Jeffrey Scott: This is a whitetail. A whitetail is thicker. It will last longer, but it's heavier. I have a mule deer hide here. A mule deer hide is more thin, but a mule deer hide is uniform. This, the skin has been taken off. The hair and the skin is gone on this buck skin. On this piece of hide, just the hair has been taken off. The skin has been left on, so it stays hard. It won't ever be soft like this, unless you put brain on it. Another part of our buckskin and our culture, and what we do is ceremonial, but it's also social. But these things here, this is what we were when we war dance. This is elk hide. This is my daughter's beadwork. And this is my hide work. Two generations, one family, right here is maintaining the things of our people. This bag belonged to piináwíinunmy and my great-great-grandmother. And when I opened it up, I pulled this out. This is the oldest scraper of hides. This is what my great-great-grandmother used. And then I pulled out these. She used stone. She used stone to tan hides. These tan hides.
Jeffrey Scott: And for this bag, I'm very thankful that it survived. That I could hold it and know that my grandmothers live on through me. All of these things that we're talking about here, even the Spalding-Allen Collection, these things need to come to us because they are ours. All through this thing, I have shown you the things that I have done, and I have always said it is good. When they took the Spalding-Allen Collection, they said it was bad. And it took money to get it returned to us. Money is bad, not these things.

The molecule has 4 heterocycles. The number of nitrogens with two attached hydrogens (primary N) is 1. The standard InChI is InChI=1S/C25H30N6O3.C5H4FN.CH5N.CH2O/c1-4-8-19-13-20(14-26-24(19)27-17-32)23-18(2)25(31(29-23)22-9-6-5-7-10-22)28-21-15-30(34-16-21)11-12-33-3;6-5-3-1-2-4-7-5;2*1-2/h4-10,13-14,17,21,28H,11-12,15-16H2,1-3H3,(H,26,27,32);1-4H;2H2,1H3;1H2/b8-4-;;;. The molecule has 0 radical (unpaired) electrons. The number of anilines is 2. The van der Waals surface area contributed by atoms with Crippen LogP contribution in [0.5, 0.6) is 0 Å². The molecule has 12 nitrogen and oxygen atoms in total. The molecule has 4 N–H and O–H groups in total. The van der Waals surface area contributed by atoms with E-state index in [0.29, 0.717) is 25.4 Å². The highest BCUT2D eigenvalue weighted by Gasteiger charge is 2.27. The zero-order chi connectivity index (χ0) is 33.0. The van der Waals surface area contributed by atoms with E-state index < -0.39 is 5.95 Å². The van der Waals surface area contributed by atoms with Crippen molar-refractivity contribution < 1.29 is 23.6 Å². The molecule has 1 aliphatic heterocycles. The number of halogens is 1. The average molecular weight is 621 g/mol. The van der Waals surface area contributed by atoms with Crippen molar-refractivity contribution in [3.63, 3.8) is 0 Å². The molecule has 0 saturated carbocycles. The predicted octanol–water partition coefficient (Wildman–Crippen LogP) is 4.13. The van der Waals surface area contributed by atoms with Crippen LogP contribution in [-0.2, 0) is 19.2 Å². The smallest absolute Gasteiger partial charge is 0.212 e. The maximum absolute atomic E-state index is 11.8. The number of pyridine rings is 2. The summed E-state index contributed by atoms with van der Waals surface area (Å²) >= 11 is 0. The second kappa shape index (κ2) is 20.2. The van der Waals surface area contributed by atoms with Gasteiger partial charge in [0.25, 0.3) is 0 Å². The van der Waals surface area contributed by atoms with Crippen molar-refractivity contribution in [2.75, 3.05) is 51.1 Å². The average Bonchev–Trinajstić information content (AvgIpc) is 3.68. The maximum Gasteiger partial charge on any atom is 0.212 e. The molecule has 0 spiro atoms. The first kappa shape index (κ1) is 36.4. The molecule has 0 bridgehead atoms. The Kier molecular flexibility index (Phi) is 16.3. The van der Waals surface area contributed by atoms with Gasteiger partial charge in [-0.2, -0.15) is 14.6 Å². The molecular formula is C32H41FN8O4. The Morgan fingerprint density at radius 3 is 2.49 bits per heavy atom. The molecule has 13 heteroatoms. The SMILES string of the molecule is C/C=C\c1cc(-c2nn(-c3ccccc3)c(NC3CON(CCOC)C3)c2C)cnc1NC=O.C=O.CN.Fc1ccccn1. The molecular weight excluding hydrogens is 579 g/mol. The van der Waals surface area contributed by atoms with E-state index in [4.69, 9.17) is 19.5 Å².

Jeffrey Scott: Even the Bible says the love of money is the root of all evil, not money itself. The love of money. Our people knew this before the Bible was brought here. We knew that money was evil.
- 4 minutes, 59 seconds
Jeff Scott discusses hidework techniques.